Petal-shaped legs of orchid mantis serve as a framework for gliding: Research-Xinhua

This file photo taken on Dec. 16, 2022 shows an orchid mantis at the Xishuangbanna Tropical Botanical Garden of the Chinese Academy of Sciences in southwest China’s Yunnan province. (Photo by Mo Haibo/Xinhua)

Kunming, Dec. 1 (Xinhua) — Chinese scientists have discovered that orchid mantises, hailed as a classic example of floral mimicry, use their petal-shaped legs to glide.

The study, led by the Chinese Academy of Sciences’ Xishuangbanna Tropical Botanical Garden (XTBG), challenges the long-held belief that these winged legs, or thigh lobes, mimic flowers to attract pollinator prey.

The study was published Wednesday in the journal Current Biology.

In this study, scientists conducted behavioral research and found that orchid mantises are excellent gliders.

„The petal-shaped femoral lobes are similar to wings and serve as an important structure for gliding,” said Chen Zhangqi, head of XTBG’s research team.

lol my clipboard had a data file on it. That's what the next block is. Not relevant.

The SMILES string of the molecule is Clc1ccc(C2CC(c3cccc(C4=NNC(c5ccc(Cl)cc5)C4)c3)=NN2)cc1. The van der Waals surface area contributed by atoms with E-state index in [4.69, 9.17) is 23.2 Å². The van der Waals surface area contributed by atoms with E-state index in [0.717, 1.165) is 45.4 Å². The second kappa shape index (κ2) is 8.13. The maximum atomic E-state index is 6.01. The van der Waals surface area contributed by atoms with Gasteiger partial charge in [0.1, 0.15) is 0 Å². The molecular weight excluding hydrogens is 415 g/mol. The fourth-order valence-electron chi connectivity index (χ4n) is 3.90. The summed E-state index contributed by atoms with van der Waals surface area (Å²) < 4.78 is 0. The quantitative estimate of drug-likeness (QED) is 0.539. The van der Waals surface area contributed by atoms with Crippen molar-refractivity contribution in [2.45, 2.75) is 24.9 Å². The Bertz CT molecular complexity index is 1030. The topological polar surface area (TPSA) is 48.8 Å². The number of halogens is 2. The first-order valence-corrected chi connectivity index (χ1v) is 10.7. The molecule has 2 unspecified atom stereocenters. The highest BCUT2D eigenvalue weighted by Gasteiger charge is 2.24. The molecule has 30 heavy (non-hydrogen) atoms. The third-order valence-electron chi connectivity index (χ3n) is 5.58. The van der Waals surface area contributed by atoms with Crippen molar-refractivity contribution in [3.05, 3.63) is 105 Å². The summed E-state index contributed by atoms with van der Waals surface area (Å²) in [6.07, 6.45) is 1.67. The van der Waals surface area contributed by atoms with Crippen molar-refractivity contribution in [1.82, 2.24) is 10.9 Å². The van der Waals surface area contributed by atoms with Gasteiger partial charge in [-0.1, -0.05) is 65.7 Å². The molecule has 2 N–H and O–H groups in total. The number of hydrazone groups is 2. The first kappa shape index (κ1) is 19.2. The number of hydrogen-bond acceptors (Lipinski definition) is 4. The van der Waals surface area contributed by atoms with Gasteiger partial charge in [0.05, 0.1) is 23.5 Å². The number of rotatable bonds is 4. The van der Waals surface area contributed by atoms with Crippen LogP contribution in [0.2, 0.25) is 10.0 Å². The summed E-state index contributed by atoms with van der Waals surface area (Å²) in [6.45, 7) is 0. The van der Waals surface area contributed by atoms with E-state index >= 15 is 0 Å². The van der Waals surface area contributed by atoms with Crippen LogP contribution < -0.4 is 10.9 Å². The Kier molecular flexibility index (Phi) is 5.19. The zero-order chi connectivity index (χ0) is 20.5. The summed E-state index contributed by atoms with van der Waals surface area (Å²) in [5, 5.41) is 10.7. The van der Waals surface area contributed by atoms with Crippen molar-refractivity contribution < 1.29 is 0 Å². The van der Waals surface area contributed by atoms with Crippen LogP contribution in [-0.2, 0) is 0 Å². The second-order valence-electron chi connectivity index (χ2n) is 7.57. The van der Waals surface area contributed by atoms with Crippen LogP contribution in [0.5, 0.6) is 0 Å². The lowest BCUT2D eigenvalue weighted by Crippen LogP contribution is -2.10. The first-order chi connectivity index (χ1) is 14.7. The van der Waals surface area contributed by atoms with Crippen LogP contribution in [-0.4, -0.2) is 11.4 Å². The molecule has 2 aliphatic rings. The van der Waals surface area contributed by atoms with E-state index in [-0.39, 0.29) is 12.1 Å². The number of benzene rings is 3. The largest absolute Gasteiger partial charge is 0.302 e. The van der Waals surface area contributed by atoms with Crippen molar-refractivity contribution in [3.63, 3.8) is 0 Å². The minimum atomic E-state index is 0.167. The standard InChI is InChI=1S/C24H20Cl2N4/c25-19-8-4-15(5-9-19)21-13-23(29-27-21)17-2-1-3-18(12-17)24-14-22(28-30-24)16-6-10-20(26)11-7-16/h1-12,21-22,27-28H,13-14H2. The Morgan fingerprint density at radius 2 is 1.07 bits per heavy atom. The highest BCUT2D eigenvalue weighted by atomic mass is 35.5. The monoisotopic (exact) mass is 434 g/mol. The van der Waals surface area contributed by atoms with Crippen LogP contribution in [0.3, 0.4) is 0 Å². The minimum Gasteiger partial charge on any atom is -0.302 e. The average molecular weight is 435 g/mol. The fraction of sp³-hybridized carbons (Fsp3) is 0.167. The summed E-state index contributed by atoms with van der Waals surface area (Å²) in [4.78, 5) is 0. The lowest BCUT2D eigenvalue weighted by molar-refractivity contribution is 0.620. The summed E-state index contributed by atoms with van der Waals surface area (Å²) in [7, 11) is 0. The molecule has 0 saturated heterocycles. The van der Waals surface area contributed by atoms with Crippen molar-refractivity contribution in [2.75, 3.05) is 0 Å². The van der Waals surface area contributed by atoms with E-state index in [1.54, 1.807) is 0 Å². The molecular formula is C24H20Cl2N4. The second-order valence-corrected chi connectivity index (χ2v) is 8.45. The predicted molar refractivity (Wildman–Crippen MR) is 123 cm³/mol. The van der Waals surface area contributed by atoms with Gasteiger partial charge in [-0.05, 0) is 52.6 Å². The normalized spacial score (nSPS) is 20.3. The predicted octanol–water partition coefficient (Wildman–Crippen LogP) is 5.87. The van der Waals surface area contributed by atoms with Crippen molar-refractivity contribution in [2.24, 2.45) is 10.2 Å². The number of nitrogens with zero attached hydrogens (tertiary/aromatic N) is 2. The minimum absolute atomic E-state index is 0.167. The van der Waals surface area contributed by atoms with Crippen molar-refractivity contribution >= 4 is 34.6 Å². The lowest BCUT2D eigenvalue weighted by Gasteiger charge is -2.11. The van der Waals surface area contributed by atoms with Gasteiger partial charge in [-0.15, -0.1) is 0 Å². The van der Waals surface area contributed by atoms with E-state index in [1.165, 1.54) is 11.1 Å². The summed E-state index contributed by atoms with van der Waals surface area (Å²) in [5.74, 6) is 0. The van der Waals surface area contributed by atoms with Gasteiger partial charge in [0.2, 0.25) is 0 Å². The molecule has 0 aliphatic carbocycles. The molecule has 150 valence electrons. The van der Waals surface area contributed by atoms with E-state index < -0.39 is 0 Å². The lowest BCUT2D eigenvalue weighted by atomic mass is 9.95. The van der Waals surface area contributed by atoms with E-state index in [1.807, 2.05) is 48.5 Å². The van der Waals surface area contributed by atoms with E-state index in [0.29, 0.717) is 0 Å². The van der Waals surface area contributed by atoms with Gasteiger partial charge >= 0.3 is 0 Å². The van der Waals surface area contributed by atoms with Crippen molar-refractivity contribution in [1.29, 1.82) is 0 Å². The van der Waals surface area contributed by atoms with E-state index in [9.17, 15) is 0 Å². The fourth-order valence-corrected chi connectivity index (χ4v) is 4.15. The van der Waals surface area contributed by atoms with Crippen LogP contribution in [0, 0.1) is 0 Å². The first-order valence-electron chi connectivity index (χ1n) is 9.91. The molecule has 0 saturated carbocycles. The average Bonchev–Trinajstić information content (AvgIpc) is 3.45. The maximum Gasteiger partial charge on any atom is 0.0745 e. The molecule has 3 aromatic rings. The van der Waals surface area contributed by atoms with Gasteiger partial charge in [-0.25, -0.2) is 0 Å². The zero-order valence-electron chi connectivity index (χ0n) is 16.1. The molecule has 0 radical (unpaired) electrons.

This file photo taken on Nov. 5, 2020 shows an orchid mantis at the Xishuangbanna Tropical Botanical Garden of the Chinese Academy of Sciences in southwest China’s Yunnan province. (Photo by Mo Haibo/Xinhua)

Orchid mantises that fall from a height of 10 meters can glide an average of 6.1 meters, and the longest recorded glide reaches 14.7 meters, Chen said.

„These lobes represent the first documented rigid exoskeleton structures that enable gliding, making the orchid mantis the most efficient arthropod gliders known to date,” Chen said.

„With winged legs, the orchid mantis excels at gliding. Camouflaged like a flower, this predator tactic also has this trick,” says a review of the discovery published online in the journal Science.

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